The class met twice a week, virtually, on Tuesdays and Thursdays, with the option of attending a morning or afternoon session. In between, his 80 students worked on problem sets and read the online textbook…[using] an interactive program that allows students to pose questions in the text as they read each chapter, then respond to others… All of this meant that by the time they got to class, students had been marinating in their work for several days, both alone and together.

Mazur also discovered what experienced online teachers already know:

One benefit of this setup, says Mazur, is that students go at their own pace. He has thought a lot about how classroom-based work, even when it is student-led, is hostage to the clock and the instructor. Not every group works at the same pace, yet everyone has to wait until others are ready, or rush ahead when they fall behind. When groups set their own pace, it gives them the space to work through problems or get help as needed. The value of self-paced learning is also evident outside of class, says Mazur, who built more asynchronous work into his online course.

The whole article is well worth reading and doesn’t take long.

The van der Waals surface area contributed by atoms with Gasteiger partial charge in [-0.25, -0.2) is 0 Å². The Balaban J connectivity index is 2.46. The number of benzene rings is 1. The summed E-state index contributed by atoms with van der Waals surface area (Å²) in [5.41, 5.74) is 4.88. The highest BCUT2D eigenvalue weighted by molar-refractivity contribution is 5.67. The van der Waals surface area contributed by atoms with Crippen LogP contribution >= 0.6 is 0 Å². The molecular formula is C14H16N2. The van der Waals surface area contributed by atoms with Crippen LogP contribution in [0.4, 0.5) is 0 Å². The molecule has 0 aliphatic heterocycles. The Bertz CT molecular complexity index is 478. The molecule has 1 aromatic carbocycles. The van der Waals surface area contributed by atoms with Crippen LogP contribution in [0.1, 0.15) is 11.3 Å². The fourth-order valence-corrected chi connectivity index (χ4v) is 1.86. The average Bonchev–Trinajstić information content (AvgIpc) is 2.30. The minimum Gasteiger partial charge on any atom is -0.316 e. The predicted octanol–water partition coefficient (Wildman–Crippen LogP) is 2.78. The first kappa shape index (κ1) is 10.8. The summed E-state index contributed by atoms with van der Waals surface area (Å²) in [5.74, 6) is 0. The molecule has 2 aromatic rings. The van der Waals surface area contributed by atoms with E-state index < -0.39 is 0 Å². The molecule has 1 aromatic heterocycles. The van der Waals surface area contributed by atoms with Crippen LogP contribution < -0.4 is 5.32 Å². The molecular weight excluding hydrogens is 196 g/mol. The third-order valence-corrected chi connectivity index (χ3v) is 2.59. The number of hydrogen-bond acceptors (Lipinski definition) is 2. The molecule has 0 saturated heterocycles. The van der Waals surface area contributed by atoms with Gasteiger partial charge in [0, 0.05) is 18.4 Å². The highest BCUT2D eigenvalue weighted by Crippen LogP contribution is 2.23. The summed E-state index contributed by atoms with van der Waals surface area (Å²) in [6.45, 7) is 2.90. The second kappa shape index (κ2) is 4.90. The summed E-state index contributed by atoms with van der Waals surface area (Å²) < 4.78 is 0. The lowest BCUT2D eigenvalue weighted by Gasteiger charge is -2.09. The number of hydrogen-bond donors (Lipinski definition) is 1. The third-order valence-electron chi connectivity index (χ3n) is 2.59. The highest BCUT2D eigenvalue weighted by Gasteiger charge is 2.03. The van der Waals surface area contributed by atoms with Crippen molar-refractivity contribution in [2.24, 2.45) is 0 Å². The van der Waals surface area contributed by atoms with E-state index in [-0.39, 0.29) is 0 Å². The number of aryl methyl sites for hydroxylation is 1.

Why is this information so valuable for K-12 education given that it describes a university professor’s experience? I believe there are three main reasons:

First, there are clear battles going on between those advocating for continued online learning options for students, and those who would eliminate those options. Most advocates for online learning options start from the accurate admission that online learning is not for all students. A strong statement from a professor at a leading university saying that in this course, the online version is better, lays a stronger claim for wider access to online learning. Online courses can be better for many students — not just those who are outliers. That’s not to say it should ever be the only option, but it should be an option.